Residents are filling sandbags and boarding up their homes as Hurricane Michael gained strength over warm waters and barrels toward Florida’s northeast Gulf Coast.
The hurricane was located about 425 miles south of Apalachicola and 455 miles south of Panama City, Florida, according to the National Hurricane Center’s 2 a.m. ET advisory on Tuesday. Wind speeds were rising according to a hurricane hunter plane, and forecasters cautioned that the storm could morph into a major hurricane with winds topping 111 mph by Tuesday night. Michael’s top sustained winds had reach 90 mph as it headed north at 12 mph, according to the center’s advisory.
This satellite image provided by the National Oceanic and Atmospheric Administration shows a view of Tropical Storm Michael, lower right, churning as it heads toward the Florida Panhandle.
(NOAA via AP) Hurricane-force winds extended outward up to 35 miles from the core and tropical-storm-force winds out 175 miles.With the storm next entering the eastern part of the Gulf of Mexico, which has warm water and favorable atmospheric conditions, “there is a real possibility that Michael will strengthen to a major hurricane before landfall,” Robbie Berg, a hurricane specialist at the Miami-based storm forecasting hub, wrote in an advisory.Michael was battering western Cuba with “hurricane-force winds and heavy rainfall” Monday evening, prompting a storm surge and hurricane warnings to be issued for the northeastern area of the Gulf Coast.Alabama Gov. Kay Ivey on Monday declared a state of emergency for the entire state as the storm pushes its way toward the southern U.S.”Alabama is once again in the path of a hurricane, but I know Alabamians will once again come together and be prepared for whatever Michael may bring,” Ivey stated.The governor noted that while state officials are prepared for the storm, she said “now is the time for residents in south Alabama to review your emergency preparedness plans and also get prepared” — warning that those in Michael’s path “will need to take shelter by [Tuesday] evening.”Neighboring Florida Gov. Rick Scott issued a state of emergency on Sunday to 35 counties, and mandatory evacuations were ordered for residents of the state’s barrier islands, mobile homes and low-lying coastal areas in Gulf, Wakulla and Bay counties.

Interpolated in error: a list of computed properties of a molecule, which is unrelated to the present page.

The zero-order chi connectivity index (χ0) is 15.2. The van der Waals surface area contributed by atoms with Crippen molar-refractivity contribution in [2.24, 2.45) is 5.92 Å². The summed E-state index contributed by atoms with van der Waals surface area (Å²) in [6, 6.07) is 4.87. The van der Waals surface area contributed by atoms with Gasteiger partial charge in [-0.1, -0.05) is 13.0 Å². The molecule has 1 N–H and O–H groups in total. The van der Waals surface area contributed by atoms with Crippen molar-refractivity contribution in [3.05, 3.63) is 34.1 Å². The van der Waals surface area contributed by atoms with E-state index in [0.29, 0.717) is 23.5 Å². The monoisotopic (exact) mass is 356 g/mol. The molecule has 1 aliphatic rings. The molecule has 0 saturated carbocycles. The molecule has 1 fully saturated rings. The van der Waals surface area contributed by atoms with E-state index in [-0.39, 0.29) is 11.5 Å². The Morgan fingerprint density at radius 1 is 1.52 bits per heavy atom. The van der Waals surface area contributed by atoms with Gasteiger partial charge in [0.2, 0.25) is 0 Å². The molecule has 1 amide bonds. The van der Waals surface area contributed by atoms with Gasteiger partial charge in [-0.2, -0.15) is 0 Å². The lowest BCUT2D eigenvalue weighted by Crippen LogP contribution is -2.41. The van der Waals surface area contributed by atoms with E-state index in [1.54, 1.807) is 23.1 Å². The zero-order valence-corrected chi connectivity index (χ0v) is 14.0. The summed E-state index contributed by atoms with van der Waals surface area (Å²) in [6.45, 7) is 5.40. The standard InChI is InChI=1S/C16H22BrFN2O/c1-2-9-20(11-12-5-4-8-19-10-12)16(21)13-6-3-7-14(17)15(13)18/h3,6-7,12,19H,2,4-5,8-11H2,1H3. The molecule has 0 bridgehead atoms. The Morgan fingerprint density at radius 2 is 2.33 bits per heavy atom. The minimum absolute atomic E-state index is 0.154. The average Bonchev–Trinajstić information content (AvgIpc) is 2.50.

October 8 Commercial boats leave the Destin Harbor in Destin, Florida
(Devon Ravine/Northwest Florida Daily News via AP) He urged residents to wrap up their final storm preparations Monday, calling Michael a “monstrous storm” with great destructive potential. He also waived tolls in a move to help coastal dwellers leave.Scott also warned caregivers at north Florida hospitals and nursing homes to take care of their patients, after 14 people were killed last year when a South Florida nursing home lost power and air conditioning during Hurricane Irma. “If you’re responsible for a patient, you’re responsible for the patient. Take care of them,” he said.The state’s Big Bend area, where the storm is expected to make landfall on Wednesday, could see up to 12 feet of storm surge, according to forecasters. Michael is also expected to hit the Panhandle that day, with the potential to dump up to a foot of rain in the area.The U.S. military was moving its aircraft from the Panhandle on Monday. An Air Force spokesperson told Fox News that roughly 50 F-22 stealth fighter jets — valued around $150 million each — have been relocated from the Tyndall Air Force Base, while the U.S. Navy said it is moving all its training aircraft from Pensacola.Residents on the Florida panhandle were reminded rescue teams would not be able to reach them during or immediately after the hurricane hits, “If you decide to stay in your home and a tree falls on your house or the storm surge catches you and you’re now calling for help, there’s no one that can respond to help you,” Escambia County Sheriff David Morgan said at a news conference.
Tallahassee Mayor and Democratic gubernatorial candidate, Andrew Gillum, left, helps Eboni Sipling fill up sandbags in Tallahassee, Fla., Monday, Oct. 8, 2018.
(AP)More than 2,000 residents in the small Panhandle city of Apalachicola were making filling sandbags, stocking up on groceries and boarding up homes for what Mayor Van Johnson Sr. described as a hurricane with “significant impact.” “We’re looking at a significant storm with significant impact, possibly greater than I’ve seen in my 59 years of life,” Johnson said. Similar preparations were underway in Tallahassee, Fl., as residents quickly turned a large mound of sand into a small pile. “Today it is about life and safety,” Tallahassee Mayor, and Florida’s Democratic nominee for governor, Andrew Gillum said. “There’s nothing between us and this storm but warm water and I think that’s what terrifies us about the potential impacts.”Fox News’ Nicole Darrah and The Associated Press contributed to this report.